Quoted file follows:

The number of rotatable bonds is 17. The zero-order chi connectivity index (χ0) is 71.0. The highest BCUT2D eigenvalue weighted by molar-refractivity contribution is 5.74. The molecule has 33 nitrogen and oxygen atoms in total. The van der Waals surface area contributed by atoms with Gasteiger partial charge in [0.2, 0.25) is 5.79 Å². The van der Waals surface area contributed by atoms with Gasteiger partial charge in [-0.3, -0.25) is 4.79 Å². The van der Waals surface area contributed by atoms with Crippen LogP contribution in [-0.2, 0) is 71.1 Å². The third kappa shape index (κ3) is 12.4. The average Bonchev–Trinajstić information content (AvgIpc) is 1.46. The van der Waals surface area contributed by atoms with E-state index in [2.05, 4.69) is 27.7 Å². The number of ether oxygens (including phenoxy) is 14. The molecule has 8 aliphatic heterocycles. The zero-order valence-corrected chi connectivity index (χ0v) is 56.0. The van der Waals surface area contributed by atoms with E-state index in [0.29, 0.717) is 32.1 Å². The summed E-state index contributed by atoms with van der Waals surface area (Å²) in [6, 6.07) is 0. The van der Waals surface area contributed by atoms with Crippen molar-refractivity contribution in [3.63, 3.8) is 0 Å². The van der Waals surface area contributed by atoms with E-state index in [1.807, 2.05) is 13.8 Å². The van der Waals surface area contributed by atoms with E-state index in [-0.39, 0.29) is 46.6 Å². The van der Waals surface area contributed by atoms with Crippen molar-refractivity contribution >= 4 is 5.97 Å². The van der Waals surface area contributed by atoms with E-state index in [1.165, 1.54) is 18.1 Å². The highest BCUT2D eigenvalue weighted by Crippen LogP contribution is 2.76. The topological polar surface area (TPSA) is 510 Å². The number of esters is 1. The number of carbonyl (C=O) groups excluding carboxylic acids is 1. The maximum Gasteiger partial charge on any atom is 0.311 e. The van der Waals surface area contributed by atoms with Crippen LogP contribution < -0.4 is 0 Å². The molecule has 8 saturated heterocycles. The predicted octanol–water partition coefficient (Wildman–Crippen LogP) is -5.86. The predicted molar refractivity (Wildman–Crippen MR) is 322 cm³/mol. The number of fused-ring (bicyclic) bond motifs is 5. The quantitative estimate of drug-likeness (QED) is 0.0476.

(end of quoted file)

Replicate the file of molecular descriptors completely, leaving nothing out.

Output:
The number of rotatable bonds is 17. The zero-order chi connectivity index (χ0) is 71.0. The highest BCUT2D eigenvalue weighted by molar-refractivity contribution is 5.74. The molecule has 33 nitrogen and oxygen atoms in total. The van der Waals surface area contributed by atoms with Gasteiger partial charge in [0.2, 0.25) is 5.79 Å². The van der Waals surface area contributed by atoms with Gasteiger partial charge in [-0.3, -0.25) is 4.79 Å². The van der Waals surface area contributed by atoms with Crippen LogP contribution in [-0.2, 0) is 71.1 Å². The third kappa shape index (κ3) is 12.4. The average Bonchev–Trinajstić information content (AvgIpc) is 1.46. The van der Waals surface area contributed by atoms with E-state index in [2.05, 4.69) is 27.7 Å². The number of ether oxygens (including phenoxy) is 14. The molecule has 8 aliphatic heterocycles. The zero-order valence-corrected chi connectivity index (χ0v) is 56.0. The van der Waals surface area contributed by atoms with E-state index in [0.29, 0.717) is 32.1 Å². The summed E-state index contributed by atoms with van der Waals surface area (Å²) in [6, 6.07) is 0. The van der Waals surface area contributed by atoms with Crippen molar-refractivity contribution in [3.63, 3.8) is 0 Å². The van der Waals surface area contributed by atoms with E-state index in [1.807, 2.05) is 13.8 Å². The van der Waals surface area contributed by atoms with E-state index in [-0.39, 0.29) is 46.6 Å². The van der Waals surface area contributed by atoms with Crippen molar-refractivity contribution >= 4 is 5.97 Å². The van der Waals surface area contributed by atoms with E-state index in [1.165, 1.54) is 18.1 Å². The highest BCUT2D eigenvalue weighted by Crippen LogP contribution is 2.76. The topological polar surface area (TPSA) is 510 Å². The number of esters is 1. The number of carbonyl (C=O) groups excluding carboxylic acids is 1. The maximum Gasteiger partial charge on any atom is 0.311 e. The van der Waals surface area contributed by atoms with Crippen LogP contribution < -0.4 is 0 Å². The molecule has 8 saturated heterocycles. The predicted octanol–water partition coefficient (Wildman–Crippen LogP) is -5.86. The predicted molar refractivity (Wildman–Crippen MR) is 322 cm³/mol. The number of fused-ring (bicyclic) bond motifs is 5. The quantitative estimate of drug-likeness (QED) is 0.0476.